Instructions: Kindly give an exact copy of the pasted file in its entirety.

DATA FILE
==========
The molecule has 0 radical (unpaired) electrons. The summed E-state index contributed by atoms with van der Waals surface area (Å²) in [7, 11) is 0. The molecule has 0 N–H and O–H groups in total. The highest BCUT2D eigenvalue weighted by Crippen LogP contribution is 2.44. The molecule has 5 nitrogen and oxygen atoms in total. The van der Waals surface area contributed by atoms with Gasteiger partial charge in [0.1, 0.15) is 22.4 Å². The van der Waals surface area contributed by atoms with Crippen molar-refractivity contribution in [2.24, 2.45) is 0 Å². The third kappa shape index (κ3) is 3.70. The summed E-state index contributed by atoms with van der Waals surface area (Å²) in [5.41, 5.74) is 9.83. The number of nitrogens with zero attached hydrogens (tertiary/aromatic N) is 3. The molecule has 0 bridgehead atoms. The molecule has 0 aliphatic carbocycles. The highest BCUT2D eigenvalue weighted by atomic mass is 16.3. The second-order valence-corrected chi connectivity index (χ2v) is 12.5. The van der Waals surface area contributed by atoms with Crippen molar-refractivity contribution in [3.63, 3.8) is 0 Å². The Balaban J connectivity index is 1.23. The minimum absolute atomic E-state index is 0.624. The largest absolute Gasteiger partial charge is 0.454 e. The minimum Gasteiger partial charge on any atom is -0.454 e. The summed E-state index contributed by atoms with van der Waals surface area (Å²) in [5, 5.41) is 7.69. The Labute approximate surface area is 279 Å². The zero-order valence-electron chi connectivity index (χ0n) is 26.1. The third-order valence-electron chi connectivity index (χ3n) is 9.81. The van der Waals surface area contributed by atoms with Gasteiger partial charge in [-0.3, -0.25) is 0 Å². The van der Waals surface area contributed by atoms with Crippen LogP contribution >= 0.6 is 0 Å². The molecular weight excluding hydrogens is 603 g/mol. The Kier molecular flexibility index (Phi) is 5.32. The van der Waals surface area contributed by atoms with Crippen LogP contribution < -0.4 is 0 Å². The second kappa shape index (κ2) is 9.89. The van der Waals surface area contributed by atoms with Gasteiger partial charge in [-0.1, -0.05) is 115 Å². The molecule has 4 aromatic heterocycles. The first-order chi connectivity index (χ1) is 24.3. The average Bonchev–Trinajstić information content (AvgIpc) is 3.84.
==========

The molecule has 0 radical (unpaired) electrons. The summed E-state index contributed by atoms with van der Waals surface area (Å²) in [7, 11) is 0. The molecule has 0 N–H and O–H groups in total. The highest BCUT2D eigenvalue weighted by Crippen LogP contribution is 2.44. The molecule has 5 nitrogen and oxygen atoms in total. The van der Waals surface area contributed by atoms with Gasteiger partial charge in [0.1, 0.15) is 22.4 Å². The van der Waals surface area contributed by atoms with Crippen molar-refractivity contribution in [2.24, 2.45) is 0 Å². The third kappa shape index (κ3) is 3.70. The summed E-state index contributed by atoms with van der Waals surface area (Å²) in [5.41, 5.74) is 9.83. The number of nitrogens with zero attached hydrogens (tertiary/aromatic N) is 3. The molecule has 0 bridgehead atoms. The molecule has 0 aliphatic carbocycles. The highest BCUT2D eigenvalue weighted by atomic mass is 16.3. The second-order valence-corrected chi connectivity index (χ2v) is 12.5. The van der Waals surface area contributed by atoms with Crippen molar-refractivity contribution in [3.63, 3.8) is 0 Å². The Balaban J connectivity index is 1.23. The minimum absolute atomic E-state index is 0.624. The largest absolute Gasteiger partial charge is 0.454 e. The minimum Gasteiger partial charge on any atom is -0.454 e. The summed E-state index contributed by atoms with van der Waals surface area (Å²) in [5, 5.41) is 7.69. The Labute approximate surface area is 279 Å². The zero-order valence-electron chi connectivity index (χ0n) is 26.1. The third-order valence-electron chi connectivity index (χ3n) is 9.81. The van der Waals surface area contributed by atoms with Gasteiger partial charge in [-0.3, -0.25) is 0 Å². The van der Waals surface area contributed by atoms with Crippen LogP contribution >= 0.6 is 0 Å². The molecular weight excluding hydrogens is 603 g/mol. The Kier molecular flexibility index (Phi) is 5.32. The van der Waals surface area contributed by atoms with Crippen LogP contribution < -0.4 is 0 Å². The second kappa shape index (κ2) is 9.89. The van der Waals surface area contributed by atoms with Gasteiger partial charge in [-0.1, -0.05) is 115 Å². The molecule has 4 aromatic heterocycles. The first-order chi connectivity index (χ1) is 24.3. The average Bonchev–Trinajstić information content (AvgIpc) is 3.84.